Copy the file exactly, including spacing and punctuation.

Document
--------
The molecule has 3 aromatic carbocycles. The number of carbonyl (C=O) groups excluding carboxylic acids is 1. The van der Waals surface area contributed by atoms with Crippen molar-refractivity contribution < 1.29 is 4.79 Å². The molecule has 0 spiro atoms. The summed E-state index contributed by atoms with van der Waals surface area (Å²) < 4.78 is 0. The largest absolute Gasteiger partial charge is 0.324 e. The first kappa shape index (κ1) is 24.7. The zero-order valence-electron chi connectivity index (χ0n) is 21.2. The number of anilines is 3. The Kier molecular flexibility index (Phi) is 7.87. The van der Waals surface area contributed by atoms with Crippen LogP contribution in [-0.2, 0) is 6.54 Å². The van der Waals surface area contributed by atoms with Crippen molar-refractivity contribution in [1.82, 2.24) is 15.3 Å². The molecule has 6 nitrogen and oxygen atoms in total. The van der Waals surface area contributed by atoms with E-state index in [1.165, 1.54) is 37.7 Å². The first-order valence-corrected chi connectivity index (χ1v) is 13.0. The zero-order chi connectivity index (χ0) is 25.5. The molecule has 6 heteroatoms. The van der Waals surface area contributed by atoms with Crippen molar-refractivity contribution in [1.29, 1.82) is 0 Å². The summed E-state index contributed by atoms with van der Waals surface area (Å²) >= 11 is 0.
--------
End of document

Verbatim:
The molecule has 3 aromatic carbocycles. The number of carbonyl (C=O) groups excluding carboxylic acids is 1. The van der Waals surface area contributed by atoms with Crippen molar-refractivity contribution < 1.29 is 4.79 Å². The molecule has 0 spiro atoms. The summed E-state index contributed by atoms with van der Waals surface area (Å²) < 4.78 is 0. The largest absolute Gasteiger partial charge is 0.324 e. The first kappa shape index (κ1) is 24.7. The zero-order valence-electron chi connectivity index (χ0n) is 21.2. The number of anilines is 3. The Kier molecular flexibility index (Phi) is 7.87. The van der Waals surface area contributed by atoms with Crippen LogP contribution in [-0.2, 0) is 6.54 Å². The van der Waals surface area contributed by atoms with Crippen molar-refractivity contribution in [1.82, 2.24) is 15.3 Å². The molecule has 6 nitrogen and oxygen atoms in total. The van der Waals surface area contributed by atoms with E-state index in [1.165, 1.54) is 37.7 Å². The first-order valence-corrected chi connectivity index (χ1v) is 13.0. The zero-order chi connectivity index (χ0) is 25.5. The molecule has 6 heteroatoms. The van der Waals surface area contributed by atoms with Crippen molar-refractivity contribution in [1.29, 1.82) is 0 Å². The summed E-state index contributed by atoms with van der Waals surface area (Å²) >= 11 is 0.